Rather than guiding us along a definitive narrative, the film creates a space – a space of overwhelming peace and tranquility, and a space to reflect on our own being in the universe. It’s a pseudo-fantasy world simultaneously steeped in the reverie of Thai folklore and the realities of a tumultuous modern existence. It’s both a deeply personal film and an entirely universal one.

Uncle Boonmee dwells in the limbo between the edge of life and the beginning of death, like witnessing a fading dream. It’s a landmark of contemporary cinema and a necessary viewing for anyone interested in avant-garde narrative cinema.


4. Gozu (2003)


Gozu is not for the faint of heart. Directed by the prolific Japanese cult maverick Takashi Miike, the film makes good fun diving into all of the most taboo psychosexual crevices of the human mind, and then some. It’s a nasty and bizarre film, entirely beyond rationality and comprehension, but brilliant in execution.

Unlike many of the films on this list, Gozu has a more linear approach to plot. That being said, things still get very strange very quickly. The film opens on a member of the yakuza named Ozaki, played by frequent Miike collaborator Show Aikawa.

Ozaki is unhinged mentally, as made clear by his spontaneous murder of a pedestrian chihuahua under suspicion it was a literal enemy threat to the yakuza syndicate. The yakuza boss, viewing Ozaki as a threat, orders his subordinate Minami to get rid of Ozaki – that is, to kill him. Just when Minami thinks he completed the job, however, he finds Ozaki’s body has completely disappeared. Insanity ensues.

Miike relishes in messing with the viewer. The last shot of this film is literally a man laughing maniacally at the camera, breaking the fourth wall and mocking the audience. If Hitchcock enjoys “playing the audience like a piano,” Miike has us on little puppet strings. It may be impossible to connect the dots and create a definitive meaning out of the film, but that’s beside the point.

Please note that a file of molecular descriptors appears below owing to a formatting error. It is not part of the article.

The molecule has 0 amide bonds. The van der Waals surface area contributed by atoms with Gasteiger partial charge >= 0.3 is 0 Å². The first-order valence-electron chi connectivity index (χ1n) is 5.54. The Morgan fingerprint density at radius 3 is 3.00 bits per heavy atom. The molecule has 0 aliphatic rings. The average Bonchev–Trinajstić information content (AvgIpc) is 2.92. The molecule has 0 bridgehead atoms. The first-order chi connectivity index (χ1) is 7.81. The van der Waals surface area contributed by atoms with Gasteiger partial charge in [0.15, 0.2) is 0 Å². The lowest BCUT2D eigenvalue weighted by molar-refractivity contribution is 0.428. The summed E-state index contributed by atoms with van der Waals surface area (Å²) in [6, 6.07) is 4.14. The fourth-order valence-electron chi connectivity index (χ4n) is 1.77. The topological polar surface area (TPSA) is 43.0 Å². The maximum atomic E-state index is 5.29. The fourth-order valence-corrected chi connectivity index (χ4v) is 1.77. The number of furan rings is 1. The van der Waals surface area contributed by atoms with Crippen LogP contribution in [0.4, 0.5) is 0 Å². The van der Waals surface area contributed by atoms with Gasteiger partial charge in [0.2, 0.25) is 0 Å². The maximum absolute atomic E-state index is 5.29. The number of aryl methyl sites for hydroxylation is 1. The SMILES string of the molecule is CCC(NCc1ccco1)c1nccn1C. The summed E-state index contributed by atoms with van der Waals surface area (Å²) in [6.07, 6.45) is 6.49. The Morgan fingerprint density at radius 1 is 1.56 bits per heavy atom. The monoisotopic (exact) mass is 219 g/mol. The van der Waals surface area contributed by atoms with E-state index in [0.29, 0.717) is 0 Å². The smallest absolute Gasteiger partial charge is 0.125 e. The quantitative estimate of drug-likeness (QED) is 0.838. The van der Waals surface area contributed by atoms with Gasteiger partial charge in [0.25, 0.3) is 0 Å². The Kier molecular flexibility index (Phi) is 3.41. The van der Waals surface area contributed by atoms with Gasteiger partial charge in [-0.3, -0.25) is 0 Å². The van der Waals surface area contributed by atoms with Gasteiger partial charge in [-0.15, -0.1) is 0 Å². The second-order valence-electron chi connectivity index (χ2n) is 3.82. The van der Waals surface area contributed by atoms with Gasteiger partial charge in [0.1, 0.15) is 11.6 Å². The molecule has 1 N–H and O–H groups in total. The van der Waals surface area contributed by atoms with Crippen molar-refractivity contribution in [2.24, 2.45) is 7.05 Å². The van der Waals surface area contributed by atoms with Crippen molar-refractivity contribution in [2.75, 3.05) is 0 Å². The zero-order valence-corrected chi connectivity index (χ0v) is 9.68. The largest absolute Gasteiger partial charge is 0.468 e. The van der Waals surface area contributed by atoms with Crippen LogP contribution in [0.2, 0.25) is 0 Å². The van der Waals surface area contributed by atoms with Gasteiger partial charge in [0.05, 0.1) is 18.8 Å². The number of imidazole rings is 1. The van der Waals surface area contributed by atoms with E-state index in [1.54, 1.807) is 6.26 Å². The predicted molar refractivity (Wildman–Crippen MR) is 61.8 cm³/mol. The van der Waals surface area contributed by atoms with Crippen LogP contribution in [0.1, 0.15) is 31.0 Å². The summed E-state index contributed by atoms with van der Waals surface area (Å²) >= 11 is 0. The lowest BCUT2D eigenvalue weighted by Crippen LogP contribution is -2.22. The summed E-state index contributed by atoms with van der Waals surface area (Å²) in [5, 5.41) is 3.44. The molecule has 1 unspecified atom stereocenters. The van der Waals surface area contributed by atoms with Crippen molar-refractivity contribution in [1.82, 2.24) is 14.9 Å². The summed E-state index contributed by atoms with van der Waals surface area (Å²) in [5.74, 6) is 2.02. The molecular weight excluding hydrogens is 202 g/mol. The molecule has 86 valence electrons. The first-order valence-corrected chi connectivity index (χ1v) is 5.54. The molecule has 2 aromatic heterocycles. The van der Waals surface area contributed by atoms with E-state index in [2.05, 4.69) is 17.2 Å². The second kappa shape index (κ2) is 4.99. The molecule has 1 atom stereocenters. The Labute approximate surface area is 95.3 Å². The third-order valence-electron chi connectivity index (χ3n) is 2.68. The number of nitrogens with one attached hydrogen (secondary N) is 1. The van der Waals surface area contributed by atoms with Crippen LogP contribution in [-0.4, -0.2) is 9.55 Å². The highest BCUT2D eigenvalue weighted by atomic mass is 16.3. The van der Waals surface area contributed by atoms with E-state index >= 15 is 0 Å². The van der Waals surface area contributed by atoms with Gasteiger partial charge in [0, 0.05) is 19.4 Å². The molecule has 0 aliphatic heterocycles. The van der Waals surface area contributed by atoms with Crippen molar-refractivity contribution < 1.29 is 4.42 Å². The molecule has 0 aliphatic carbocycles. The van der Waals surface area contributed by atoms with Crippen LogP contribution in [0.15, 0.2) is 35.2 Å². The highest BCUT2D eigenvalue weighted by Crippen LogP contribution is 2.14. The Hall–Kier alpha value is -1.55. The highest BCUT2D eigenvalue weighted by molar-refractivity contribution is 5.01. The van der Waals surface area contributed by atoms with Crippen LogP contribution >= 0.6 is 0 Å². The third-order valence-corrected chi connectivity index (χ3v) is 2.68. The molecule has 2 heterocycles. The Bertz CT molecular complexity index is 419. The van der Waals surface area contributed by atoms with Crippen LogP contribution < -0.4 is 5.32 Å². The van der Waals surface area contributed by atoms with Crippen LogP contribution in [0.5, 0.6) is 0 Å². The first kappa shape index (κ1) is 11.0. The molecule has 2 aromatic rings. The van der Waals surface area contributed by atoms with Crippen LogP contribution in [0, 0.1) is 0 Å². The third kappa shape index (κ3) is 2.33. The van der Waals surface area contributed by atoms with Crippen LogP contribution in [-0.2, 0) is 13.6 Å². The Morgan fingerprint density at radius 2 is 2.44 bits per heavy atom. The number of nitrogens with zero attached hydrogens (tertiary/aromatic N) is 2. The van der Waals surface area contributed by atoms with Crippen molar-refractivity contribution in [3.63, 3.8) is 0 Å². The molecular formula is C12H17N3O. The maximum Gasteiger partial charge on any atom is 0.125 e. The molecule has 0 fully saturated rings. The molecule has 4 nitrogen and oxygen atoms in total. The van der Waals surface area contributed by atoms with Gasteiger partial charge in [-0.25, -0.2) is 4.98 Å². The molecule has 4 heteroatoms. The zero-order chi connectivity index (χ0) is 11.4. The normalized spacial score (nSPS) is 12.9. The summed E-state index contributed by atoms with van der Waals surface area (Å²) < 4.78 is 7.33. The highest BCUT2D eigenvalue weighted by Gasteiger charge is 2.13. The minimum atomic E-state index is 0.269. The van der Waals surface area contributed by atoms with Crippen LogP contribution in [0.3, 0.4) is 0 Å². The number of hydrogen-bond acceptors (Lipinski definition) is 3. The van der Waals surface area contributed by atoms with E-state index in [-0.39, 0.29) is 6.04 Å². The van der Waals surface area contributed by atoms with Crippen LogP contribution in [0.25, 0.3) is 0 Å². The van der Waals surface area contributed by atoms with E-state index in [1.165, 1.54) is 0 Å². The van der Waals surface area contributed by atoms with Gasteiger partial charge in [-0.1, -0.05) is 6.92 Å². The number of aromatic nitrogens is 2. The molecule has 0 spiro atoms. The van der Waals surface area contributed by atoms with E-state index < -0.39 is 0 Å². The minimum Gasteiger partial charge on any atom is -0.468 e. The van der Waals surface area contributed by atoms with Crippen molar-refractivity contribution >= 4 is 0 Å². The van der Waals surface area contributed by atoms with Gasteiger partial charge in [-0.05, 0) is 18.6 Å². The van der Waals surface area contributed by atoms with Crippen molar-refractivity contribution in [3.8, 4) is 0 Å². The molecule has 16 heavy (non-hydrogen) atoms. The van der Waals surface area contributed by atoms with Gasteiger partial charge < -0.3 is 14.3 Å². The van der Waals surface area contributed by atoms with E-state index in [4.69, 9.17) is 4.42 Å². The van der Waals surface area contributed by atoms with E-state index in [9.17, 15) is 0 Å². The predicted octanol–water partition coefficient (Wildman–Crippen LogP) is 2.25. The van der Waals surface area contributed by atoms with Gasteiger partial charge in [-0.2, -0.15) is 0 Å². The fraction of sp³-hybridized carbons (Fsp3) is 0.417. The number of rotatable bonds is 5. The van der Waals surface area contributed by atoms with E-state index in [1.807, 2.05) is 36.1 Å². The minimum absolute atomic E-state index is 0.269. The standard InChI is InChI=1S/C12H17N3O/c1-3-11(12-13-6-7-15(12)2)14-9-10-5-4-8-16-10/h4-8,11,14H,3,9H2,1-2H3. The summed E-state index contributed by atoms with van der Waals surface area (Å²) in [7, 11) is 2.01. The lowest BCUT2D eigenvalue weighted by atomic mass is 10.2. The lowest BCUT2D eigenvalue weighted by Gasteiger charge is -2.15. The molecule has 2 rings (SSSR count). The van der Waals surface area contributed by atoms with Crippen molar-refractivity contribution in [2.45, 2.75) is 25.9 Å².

Gozu doesn’t make sense on an intellectual level – it assaults its audience with an entourage of hysterical discomfort and debauchery. The question isn’t whether or not one objectively understands Gozu, it’s whether or not one is willing to enjoy the sick, twisted ride. In this way, everyone may find their own meaning in Gozu, similar to much of Miike’s other transgressive works.

It’s a subjective experience that forces the viewer to plug their own experiences and subconscious emotions into the film, rather than a film attempting to force its own moral agenda and meaning upon the viewer. Gozu is not a comfortable or comprehensible experience, but it is a necessary one, and one of Miike’s greatest films to date.


5. Taste of Cherry (1977)

Taste of Cherry (1997)

Directed by the prolific Iranian auteur Abbas Kiarostami, Taste of Cherry is a quiet and simple yet powerful testament to life and finding one’s personal meaning.

The plot of the film, unlike others on this list, is incredibly straightforward. A middle-aged man drives around Tehran looking for someone to complete a job for him, in exchange for a large sum of money. What this job is remains a mystery for the first act; detailing any more of the narrative would detract from the film.

Even though Taste of Cherry is rather easy to comprehend, its simplicity allows room for multiple interpretations. Taste of Cherry succeeds because it is not an objective or mental exercise, but an emotional one. It’s not a film that should be understood on mere intellectual terms, but rather a film that allows meditation, processing, and reflection.

Taste of Cherry even breaks the fourth wall and reminds its audience that what they are watching is nothing more than a film, further presenting its central question: why do you wake up every morning? It’s not a film with answers, but a film that opens room for discussion around an age-old dilemma.